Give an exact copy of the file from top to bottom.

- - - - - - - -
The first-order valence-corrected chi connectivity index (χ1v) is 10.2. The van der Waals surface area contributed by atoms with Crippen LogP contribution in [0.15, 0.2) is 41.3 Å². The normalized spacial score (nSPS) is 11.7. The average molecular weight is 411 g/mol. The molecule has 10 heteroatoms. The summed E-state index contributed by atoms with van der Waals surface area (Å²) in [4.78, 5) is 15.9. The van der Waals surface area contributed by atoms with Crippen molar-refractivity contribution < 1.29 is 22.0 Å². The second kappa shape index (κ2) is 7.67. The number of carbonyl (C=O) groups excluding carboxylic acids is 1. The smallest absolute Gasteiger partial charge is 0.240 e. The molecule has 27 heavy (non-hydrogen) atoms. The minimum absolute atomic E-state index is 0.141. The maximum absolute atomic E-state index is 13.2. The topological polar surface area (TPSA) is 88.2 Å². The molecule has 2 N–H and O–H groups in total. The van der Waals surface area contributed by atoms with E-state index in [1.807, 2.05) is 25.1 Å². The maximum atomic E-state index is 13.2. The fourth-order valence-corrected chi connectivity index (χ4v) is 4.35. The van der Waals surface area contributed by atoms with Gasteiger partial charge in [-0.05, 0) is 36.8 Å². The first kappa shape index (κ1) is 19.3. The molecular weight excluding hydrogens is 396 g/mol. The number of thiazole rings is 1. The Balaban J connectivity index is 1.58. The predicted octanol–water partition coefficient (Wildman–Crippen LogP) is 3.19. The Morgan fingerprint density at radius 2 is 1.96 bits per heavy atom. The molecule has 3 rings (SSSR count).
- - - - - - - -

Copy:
The first-order valence-corrected chi connectivity index (χ1v) is 10.2. The van der Waals surface area contributed by atoms with Crippen LogP contribution in [0.15, 0.2) is 41.3 Å². The normalized spacial score (nSPS) is 11.7. The average molecular weight is 411 g/mol. The molecule has 10 heteroatoms. The summed E-state index contributed by atoms with van der Waals surface area (Å²) in [4.78, 5) is 15.9. The van der Waals surface area contributed by atoms with Crippen molar-refractivity contribution < 1.29 is 22.0 Å². The second kappa shape index (κ2) is 7.67. The number of carbonyl (C=O) groups excluding carboxylic acids is 1. The smallest absolute Gasteiger partial charge is 0.240 e. The molecule has 27 heavy (non-hydrogen) atoms. The minimum absolute atomic E-state index is 0.141. The maximum absolute atomic E-state index is 13.2. The topological polar surface area (TPSA) is 88.2 Å². The molecule has 2 N–H and O–H groups in total. The van der Waals surface area contributed by atoms with E-state index in [1.807, 2.05) is 25.1 Å². The maximum atomic E-state index is 13.2. The fourth-order valence-corrected chi connectivity index (χ4v) is 4.35. The van der Waals surface area contributed by atoms with Gasteiger partial charge in [-0.05, 0) is 36.8 Å². The first kappa shape index (κ1) is 19.3. The molecular weight excluding hydrogens is 396 g/mol. The number of thiazole rings is 1. The Balaban J connectivity index is 1.58. The predicted octanol–water partition coefficient (Wildman–Crippen LogP) is 3.19. The Morgan fingerprint density at radius 2 is 1.96 bits per heavy atom. The molecule has 3 rings (SSSR count).